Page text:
Corwin advances the important message that every heartbeat matters.

READ REVIEW

100 HEARTBEATS

A JOURNEY TO MEET OUR PLANET’S ENDANGERED ANIMALS AND THE HEROES WORKING TO SAVE THEM

Companion volume to an upcoming MSNBC documentary on the plight of the nearly 17,000 animal species now threatened with extinction.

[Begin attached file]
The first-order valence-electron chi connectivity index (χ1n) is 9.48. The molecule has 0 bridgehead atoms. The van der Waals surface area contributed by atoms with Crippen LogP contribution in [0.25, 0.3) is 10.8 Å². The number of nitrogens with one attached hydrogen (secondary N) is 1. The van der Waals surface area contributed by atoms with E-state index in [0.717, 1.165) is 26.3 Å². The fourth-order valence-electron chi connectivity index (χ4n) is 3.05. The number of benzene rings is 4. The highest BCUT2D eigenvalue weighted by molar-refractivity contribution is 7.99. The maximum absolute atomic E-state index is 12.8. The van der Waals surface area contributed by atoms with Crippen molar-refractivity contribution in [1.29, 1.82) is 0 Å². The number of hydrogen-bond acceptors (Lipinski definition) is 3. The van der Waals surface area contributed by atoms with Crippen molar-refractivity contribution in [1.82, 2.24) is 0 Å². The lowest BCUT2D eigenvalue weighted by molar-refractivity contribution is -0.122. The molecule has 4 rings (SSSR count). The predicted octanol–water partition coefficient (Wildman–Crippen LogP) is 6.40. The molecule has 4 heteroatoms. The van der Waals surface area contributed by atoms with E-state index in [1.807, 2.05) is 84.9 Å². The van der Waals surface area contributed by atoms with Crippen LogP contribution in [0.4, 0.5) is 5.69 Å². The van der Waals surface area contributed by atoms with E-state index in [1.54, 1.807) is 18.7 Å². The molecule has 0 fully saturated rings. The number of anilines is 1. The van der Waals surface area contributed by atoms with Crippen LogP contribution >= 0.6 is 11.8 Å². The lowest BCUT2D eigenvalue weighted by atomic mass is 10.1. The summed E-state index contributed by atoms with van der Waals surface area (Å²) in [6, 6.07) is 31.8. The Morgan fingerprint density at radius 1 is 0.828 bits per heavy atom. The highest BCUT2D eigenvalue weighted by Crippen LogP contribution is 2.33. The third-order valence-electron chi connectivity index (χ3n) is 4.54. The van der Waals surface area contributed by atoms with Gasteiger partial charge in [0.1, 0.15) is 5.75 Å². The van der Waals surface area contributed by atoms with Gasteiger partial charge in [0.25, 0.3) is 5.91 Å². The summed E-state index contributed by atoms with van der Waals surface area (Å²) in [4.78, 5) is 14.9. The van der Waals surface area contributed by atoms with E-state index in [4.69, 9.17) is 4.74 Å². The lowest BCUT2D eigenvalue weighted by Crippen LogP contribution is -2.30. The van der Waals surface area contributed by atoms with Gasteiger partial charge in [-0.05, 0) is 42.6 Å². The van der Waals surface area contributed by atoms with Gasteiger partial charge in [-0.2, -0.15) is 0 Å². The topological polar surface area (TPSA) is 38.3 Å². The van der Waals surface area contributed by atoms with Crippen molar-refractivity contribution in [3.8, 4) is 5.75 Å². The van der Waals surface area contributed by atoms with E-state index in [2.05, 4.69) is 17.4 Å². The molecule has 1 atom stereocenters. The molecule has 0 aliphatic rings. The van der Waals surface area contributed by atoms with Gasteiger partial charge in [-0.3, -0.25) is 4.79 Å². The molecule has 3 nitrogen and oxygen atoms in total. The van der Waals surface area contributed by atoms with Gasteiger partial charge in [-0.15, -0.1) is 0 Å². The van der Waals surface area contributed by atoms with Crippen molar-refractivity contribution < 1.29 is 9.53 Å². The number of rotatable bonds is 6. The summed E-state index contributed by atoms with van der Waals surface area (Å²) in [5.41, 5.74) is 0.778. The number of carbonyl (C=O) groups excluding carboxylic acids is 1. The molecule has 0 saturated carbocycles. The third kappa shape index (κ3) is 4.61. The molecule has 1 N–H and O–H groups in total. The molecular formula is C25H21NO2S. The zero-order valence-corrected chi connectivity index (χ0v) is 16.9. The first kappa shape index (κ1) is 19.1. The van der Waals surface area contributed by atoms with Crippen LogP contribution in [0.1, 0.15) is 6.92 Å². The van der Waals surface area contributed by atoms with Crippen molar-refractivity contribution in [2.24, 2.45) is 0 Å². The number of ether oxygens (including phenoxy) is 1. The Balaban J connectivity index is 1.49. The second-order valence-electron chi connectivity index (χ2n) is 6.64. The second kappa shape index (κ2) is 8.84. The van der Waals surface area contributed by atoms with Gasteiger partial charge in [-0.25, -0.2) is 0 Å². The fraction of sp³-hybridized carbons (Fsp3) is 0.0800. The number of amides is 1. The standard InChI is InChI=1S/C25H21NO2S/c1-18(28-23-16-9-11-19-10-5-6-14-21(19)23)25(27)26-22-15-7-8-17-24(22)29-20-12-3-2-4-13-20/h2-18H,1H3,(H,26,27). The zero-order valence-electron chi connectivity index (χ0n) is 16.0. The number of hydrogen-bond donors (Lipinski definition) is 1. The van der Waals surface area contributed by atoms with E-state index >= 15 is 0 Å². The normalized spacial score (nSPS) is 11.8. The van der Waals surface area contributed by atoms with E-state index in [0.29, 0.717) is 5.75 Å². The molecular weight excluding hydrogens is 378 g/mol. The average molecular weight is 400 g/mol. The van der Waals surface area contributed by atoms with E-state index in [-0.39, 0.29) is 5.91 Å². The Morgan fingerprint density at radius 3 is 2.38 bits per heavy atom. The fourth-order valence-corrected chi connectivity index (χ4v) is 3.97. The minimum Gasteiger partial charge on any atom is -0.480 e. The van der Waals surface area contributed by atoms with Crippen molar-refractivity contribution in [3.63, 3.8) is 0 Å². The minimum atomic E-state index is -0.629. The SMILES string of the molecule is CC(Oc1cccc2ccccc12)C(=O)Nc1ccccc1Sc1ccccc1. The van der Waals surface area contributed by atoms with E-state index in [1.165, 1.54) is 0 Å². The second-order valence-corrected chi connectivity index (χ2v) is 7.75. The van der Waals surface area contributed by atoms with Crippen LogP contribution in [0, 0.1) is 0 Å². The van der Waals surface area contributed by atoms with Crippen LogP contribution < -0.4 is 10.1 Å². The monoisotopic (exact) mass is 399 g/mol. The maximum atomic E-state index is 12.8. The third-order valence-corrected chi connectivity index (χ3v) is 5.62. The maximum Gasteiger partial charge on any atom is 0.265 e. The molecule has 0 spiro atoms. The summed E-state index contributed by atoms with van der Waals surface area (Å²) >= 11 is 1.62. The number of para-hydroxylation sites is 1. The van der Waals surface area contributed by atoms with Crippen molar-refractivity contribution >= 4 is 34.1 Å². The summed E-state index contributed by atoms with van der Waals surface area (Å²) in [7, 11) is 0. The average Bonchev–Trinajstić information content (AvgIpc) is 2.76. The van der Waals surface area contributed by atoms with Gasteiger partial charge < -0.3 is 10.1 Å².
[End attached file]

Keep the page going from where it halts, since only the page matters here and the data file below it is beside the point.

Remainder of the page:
Biologist, conservationist and Animal Planet star Corwin recounts his heartwarming experiences travelling the globe to film rare animals and their devoted human caretakers. The author writes that more than 3,200 species are considered to be critically endangered—some with fewer than 100 individuals—and he estimates that “if the rate of extinction isn’t slowed, by the end of the century, more than half the animal species alive today will be lost forever.” Travelling to Alaska, Corwin joined scientists who track polar bears across melting icecaps, marking and tagging them. In Africa, he observed the Mediterranean monk seal, now estimated to number fewer than 400. The author’s journey to India provided him with the opportunity to watch a 700-pound Bengal tiger hunt deer at Ranthambore National Park. Fortunately, writes Corwin, many animals are being brought back from the brink. In Indonesia, he witnessed an orangutan—rescued as an infant after his mother was killed—released back into the wild after years of training him to identify hundreds of edible plants and schooling him in “the rules of territoriality, which are different for males and females.” Here the author is quick to note that “with creatures this complex, rehabilitation requires a staggering investment of time and money.” Corwin experienced one of his most poignant moments in Hawaii, when he saw the puaiohi thrush, one of only 15 individuals left in the species. Although at first sight it looked ordinary, “it…transformed into the most vivid bird I’d ever seen. Every little feather, every twitch of its head seemed as vital an expression of life force as I’d ever witnessed.”